Sunday Poetry: The Night Game, by Robert Pinsky

The Night Game

Some of us believe
We would have conceived romantic
Love out of our own passions
With no precedents,
Without songs and poetry–
Or have invented poetry and music
As a comb of cells for the honey.

Shaped by ignorance,
A succession of new worlds,
Congruities improvised by
Immigrants or children.

I once thought most people were Italian,
Jewish or Colored.
To be white and called
Something like Ed Ford
Seemed aristocratic,
A rare distinction.

Possibly I believed only gentiles
And blonds could be left-handed.

Already famous
After one year in the majors,
Whitey Ford was drafted by the Army
To play ball in the flannels
Of the Signal Corps, stationed
In Long Branch, New Jersey.

A night game, the silver potion
Of the lights, his pink skin
Shining like a burn.

Never a player
I liked or hated: a Yankee,
A mere success.

But white the chalked-off lines
In the grass, white and green
The immaculate uniform,
And white the unpigmented
Halo of his hair
When he shifted his cap:

So ordinary and distinct,
So close up, that I felt
As if I could have made him up,
Imagined him as I imagined

The ball, a scintilla
High in the black backdrop
Of the sky. Tight red stitches.
Rawlings. The bleached

Horsehide white: the color

Of nothing. Color of the past
And of the future, of the movie screen
At rest and of blank paper.

“I could have.” The mind. The black
Backdrop, the white
Fly picked out by the towering
Lights. A few years later

On a blanket in the grass
By the same river
A girl and I came into
Being together
To the faint muttering
Of unthinkable
Troubadours and radios
.

The emerald
Theater, the night.
Another time,
I devised a left-hander
Even more gifted
Than Whitey Ford: A Dodger.
People were amazed by him.
Once, when he was young,
He refused to pitch on Yom Kippur.

by Robert Pinsky
________________________________________

There is so much to love in this poem – so much to engage people of all interests. It’s a wonder this poem is not an icon of our world – quoted like Caddy Shack, Animal House or Monty Python by people in all stations. It touches upon romantic love, the importance of success, and, most importantly, baseball.

The poem begins with a slap in the face – it points out the absurdity of thinking that our approach to romantic love could be devised out of whole cloth. We owe so much of what we think and how we behave to precedent – to what society tells and shows us to be the ideal. Poetry, courtly love, even music – we think of these things as somehow inherent in the human condition. Instead, they are human traditions – an accident of history, and an invention of generations.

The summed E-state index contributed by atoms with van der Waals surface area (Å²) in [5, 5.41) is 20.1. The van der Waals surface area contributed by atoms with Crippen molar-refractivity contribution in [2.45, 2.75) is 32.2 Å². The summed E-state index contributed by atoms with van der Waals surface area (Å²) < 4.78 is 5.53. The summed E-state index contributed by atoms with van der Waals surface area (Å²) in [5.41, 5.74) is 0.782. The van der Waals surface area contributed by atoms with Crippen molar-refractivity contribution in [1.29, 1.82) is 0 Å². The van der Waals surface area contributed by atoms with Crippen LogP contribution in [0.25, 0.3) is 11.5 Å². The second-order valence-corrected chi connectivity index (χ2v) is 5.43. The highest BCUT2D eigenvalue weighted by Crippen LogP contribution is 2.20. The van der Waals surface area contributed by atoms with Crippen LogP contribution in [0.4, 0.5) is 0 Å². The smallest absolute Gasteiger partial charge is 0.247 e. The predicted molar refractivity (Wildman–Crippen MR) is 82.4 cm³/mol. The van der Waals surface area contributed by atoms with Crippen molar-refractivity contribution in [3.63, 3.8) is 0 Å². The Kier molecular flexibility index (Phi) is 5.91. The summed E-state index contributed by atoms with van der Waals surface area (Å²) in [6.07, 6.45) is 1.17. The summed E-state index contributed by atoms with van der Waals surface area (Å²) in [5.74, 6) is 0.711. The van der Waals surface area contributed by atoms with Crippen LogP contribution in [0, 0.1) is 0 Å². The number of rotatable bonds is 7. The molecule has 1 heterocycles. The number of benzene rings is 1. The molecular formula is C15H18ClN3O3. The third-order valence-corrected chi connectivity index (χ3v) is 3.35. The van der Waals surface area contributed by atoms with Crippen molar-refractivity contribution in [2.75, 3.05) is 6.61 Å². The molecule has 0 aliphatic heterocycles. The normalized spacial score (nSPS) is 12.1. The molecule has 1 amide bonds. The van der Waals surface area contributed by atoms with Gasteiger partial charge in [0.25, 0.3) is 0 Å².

And then it shifts its attention to Whitey Ford – a dominating pitcher who played in an era recent enough that many readers could remember him. (I never saw him, but he was younger than my mother.) Whitey becomes a monument of caucasianism in the hands of Pinksy, and his overwhelming whiteness becomes a foil to life itself. White is the color of blank paper, while the speaker rolls in the grass with a girl, accompanied by the songs of the troubadors who helped establish the traditions of romantic love.

But tradition and academic discussion of courtly traditions pale in the bright light of baseball. As I write this, the Yankees lead the Phillies in the World Series. Pinsky shows a healthy dose of anti-Yankee sentiment with his dismissal of Ford –

Never a player
I liked or hated: a Yankee,
A mere success

A Yankee – a mere success? In those three lines, Pinsky captures the “so what?” attitude so many of us have toward the Yankees. Given the size of their payroll, given the tradition of Yankee baseball, given the paid-for expectations of the Yankee machine, there is a certain lack of drama in Yankee success.

Pinsky speaks against the elite. In his mind, he invents a Jewish version of Whitey Ford, who refused to play on Yom Kippur (a subtle reference to Hank Greenberg – not a pitcher, and not a Dodger, but a Jew who starred for the Detroit Tigers and refused to play during on Yom Kippur, even though his team was in a pennant race). His feat of imagination had already been loosely created in reality, just as his romantic conquest had been anticipated by generations of courtly lovers.

It’s wonderful to find baseball in poetry. It’s wonderful to find poetry in baseball. Somehow, having the Yankees in the World Series seems kind of reassuringly traditional.

UPDATE: I’m horrified! The reference to the Jewish left-handed Dodger who refused to play on Yom Kippur was not a reference to Hank Greenberg, it was a reference the amazing Sandy Koufax, a Jewish left-handed Dodger who refused to play on Yom Kippur. Pinsky even served as the voice on a book on tape version of a biography of Sandy Koufax.

5 Responses to “Sunday Poetry: The Night Game, by Robert Pinsky”

  1. Jodi says:

    Not Koufax (lefty Dodger, refused to pitch on Yom Kippur)?

  2. Dan says:

    How spectacularly embarrassing!! I'll correct it tonight – I don't know how I could have failed to think of Koufax!

  3. Anonymous says:

    Hello from Russia!
    Can I quote a post "No teme" in your blog with the link to you?

  4. Dan says:

    of course . . .

  5. CecilC says:

    Sandy Koufax: To see him pitch was to witness that particular art in its highest form. He was amazing.

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